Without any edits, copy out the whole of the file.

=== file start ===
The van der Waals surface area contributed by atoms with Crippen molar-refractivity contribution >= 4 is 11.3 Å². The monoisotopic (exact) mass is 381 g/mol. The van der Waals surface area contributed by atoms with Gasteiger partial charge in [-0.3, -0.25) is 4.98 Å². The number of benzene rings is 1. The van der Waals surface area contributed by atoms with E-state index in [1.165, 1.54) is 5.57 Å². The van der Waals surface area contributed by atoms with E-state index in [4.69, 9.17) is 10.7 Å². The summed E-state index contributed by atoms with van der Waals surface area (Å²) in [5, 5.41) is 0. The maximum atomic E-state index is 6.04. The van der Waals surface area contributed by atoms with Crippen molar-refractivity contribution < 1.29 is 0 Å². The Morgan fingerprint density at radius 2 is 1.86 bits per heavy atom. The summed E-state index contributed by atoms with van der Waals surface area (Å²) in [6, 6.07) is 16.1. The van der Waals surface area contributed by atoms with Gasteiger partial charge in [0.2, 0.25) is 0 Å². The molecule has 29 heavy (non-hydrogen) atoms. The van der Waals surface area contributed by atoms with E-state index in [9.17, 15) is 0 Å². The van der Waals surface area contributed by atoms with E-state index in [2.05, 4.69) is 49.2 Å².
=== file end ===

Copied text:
The van der Waals surface area contributed by atoms with Crippen molar-refractivity contribution >= 4 is 11.3 Å². The monoisotopic (exact) mass is 381 g/mol. The van der Waals surface area contributed by atoms with Gasteiger partial charge in [-0.3, -0.25) is 4.98 Å². The number of benzene rings is 1. The van der Waals surface area contributed by atoms with E-state index in [1.165, 1.54) is 5.57 Å². The van der Waals surface area contributed by atoms with E-state index in [4.69, 9.17) is 10.7 Å². The summed E-state index contributed by atoms with van der Waals surface area (Å²) in [5, 5.41) is 0. The maximum atomic E-state index is 6.04. The van der Waals surface area contributed by atoms with Crippen molar-refractivity contribution < 1.29 is 0 Å². The Morgan fingerprint density at radius 2 is 1.86 bits per heavy atom. The summed E-state index contributed by atoms with van der Waals surface area (Å²) in [6, 6.07) is 16.1. The van der Waals surface area contributed by atoms with Gasteiger partial charge in [0.2, 0.25) is 0 Å². The molecule has 29 heavy (non-hydrogen) atoms. The van der Waals surface area contributed by atoms with E-state index in [9.17, 15) is 0 Å². The van der Waals surface area contributed by atoms with E-state index in [2.05, 4.69) is 49.2 Å².